PATRIOT, SOLDIER AND CITIZEN
Louis Edward Levy
A Page from the Secret History of the Civil War.
As a fitting prelude to the record of Jewish activity in the War of the Rebellion, there may be cited here an episode in its history which has had no counterpart in the course of the world’s affairs. Recondite and romantic incidents are present in the annals of all nations, and the history of the Jewish people especially is fraught with many striking instances of unhoped and unexpected deliverance from impending calamity, but they were largely the outcome of times and conditions widely at variance with those of the present day. The narrative of Haym Salomon’s sacrifice in behalf of American freedom and the cause of human liberty forms a singular chapter in the annals of the American Revolution. But a yet more remarkable incident, one that appears wholly foreign to the laisser-faire spirit of our modern time, and which is likely in the future to centre a much greater degree of attention than it has yet received, is a transaction that has but lately become part of the history of the Civil War.
On October 2, 1863, the British Government seized in the shipyard of the Lairds, at Birkenhead, two armored vessels which had ostensibly been built for the government of China, but which, according to constantly reiterated reports, had been built for the Southern Confederacy in rebellion against the United States. The contemporary chronicles of the Civil War contain at most only such reports of that incident as became public in the course of the controversy over the subject, but the inner details of the occurrence, notable enough even in its most obvious features, remained for many years a diplomatic secret until revealed by the then Register of the Treasury, Mr. L. E. Chittenden, in his “Recollections of President Lincoln.”
The two vessels had indeed been embargoed by the British Government, but under conditions which had been settled upon by the advisers of the Crown with the almost clearly manifest purpose of permitting the vessels to escape, while at the same time apparently complying with the requirements of international law and the representations of the American Minister. The sympathies of the ruling powers in Great Britain were strongly with the Southern cause; the fact that the success of that cause meant the perpetuation of negro slavery, against which the English people had constantly inveighed, was held by many of the leaders of the party in power to be of small moment in comparison with the advancement of British interests, which these leaders believed would result from the disruption of the American Republic. They were accordingly ready to take advantage of virtual breach of international comity and law, under cover of a technical compliance with its provisions, and incur the risk of all the terrible outcome of a war between the two great Anglo-Saxon nations of the World. That such a war would surely have resulted if the two armored corsairs had eventually been let loose upon this country, no student of history can doubt. It was being busily fomented by that arch enemy, both of England and America, Napoleon III., who had assiduously been seeking an adequate pretext to recognize the independence of the Confederate States. He was actively conferring with British parliamentary leaders with the purpose of a joint intervention in our struggle, and if these ships were liberated to prey upon our commerce, lift the blockade of the Confederate ports, weaken the Federal power and strengthen that of the Rebellion, he would then assuredly be able to build up his empire in Mexico. That empire was already planted on the soil of the Mexican Republic, and the triumph of the Southern cause meant the success of the foolhardy and villainous under taking which Napoleon III had established under Maximilian. If the outcome of British co-operation for the disruption of the American Union were eventually to be a war between England and the United States, it would but be further grist for the mill of the French usurper.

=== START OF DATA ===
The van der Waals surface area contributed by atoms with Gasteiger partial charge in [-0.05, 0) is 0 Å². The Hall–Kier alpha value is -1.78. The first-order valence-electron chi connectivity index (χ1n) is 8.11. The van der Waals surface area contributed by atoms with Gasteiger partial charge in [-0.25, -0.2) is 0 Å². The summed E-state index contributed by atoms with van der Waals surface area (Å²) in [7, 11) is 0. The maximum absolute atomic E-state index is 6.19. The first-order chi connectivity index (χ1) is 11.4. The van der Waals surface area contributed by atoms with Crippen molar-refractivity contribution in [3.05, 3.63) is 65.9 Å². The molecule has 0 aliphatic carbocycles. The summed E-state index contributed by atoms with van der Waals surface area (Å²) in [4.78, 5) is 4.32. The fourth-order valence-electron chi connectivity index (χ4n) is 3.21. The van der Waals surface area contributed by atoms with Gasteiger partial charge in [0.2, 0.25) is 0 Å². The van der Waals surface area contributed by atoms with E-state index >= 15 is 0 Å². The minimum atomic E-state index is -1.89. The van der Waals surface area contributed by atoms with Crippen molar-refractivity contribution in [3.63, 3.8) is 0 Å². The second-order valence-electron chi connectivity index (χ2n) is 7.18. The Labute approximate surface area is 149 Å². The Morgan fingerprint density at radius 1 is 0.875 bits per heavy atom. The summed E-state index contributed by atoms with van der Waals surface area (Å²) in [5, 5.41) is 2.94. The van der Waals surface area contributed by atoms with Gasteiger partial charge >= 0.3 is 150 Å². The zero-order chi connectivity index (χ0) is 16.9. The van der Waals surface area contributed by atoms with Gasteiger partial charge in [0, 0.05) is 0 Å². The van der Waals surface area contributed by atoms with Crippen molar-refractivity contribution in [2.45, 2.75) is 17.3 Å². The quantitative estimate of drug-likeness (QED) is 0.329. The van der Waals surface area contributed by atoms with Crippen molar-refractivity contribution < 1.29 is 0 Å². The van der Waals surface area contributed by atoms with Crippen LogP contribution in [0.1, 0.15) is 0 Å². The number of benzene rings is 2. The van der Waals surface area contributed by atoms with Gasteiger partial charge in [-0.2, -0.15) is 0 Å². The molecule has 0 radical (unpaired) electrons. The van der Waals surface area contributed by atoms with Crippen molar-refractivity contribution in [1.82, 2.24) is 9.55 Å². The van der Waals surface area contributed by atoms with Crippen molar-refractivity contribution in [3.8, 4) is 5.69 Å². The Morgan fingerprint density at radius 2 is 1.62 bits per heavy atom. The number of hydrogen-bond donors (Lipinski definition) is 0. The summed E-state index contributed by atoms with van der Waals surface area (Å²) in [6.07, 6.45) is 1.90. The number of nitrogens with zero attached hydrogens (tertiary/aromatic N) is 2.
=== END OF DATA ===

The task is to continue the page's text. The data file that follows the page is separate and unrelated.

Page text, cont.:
From all of this procession of possible and unmeasured evils it appears that the world was saved through the timely and powerful interposition of a single will. It was the will of a man who manifestly near enough to the mainspring of affairs to be aware of its primary movements, who was yet so hidden from public view that his action would remain as secret as he himself determined it to be; whose purpose was clearly in opposition to the motives of the ruling powers, and who possessed the means with which to effect his purpose.
Who was it that so signally changed the current of the world’s affairs? Whose influence yet remains as mysterious as it was far-reaching? The question has been often asked and still remains unanswered. He still remains unnamed on the page of history. His position, his motive and his means of action appear to be defined, and it was clearly with these considerations in view that Mr. Chittenden wrote the letter which is here subjoined. The “process of exclusion” to which he so pointedly adverts leaves but very few among whom he is to be sought, and to the almost unerring indication which Mr. Chittenden has given is to be added a still nearer one which the author of the present work obtained from another source. Miss Kate Chase, daughter of Salmon P. Chase, the then Secretary of the Treasury, while assuring Mr. Wolf that the name of the form him that the man was a Jew. That it was a Jew, one well known for his outspoken admiration and love for our country as the home of religious liberty, a man who was not of the unsympathetic government, nor of this remarkable occasion, and his identity can scarcely be misinterpreted in the light of Mr. Chittenden’s indications.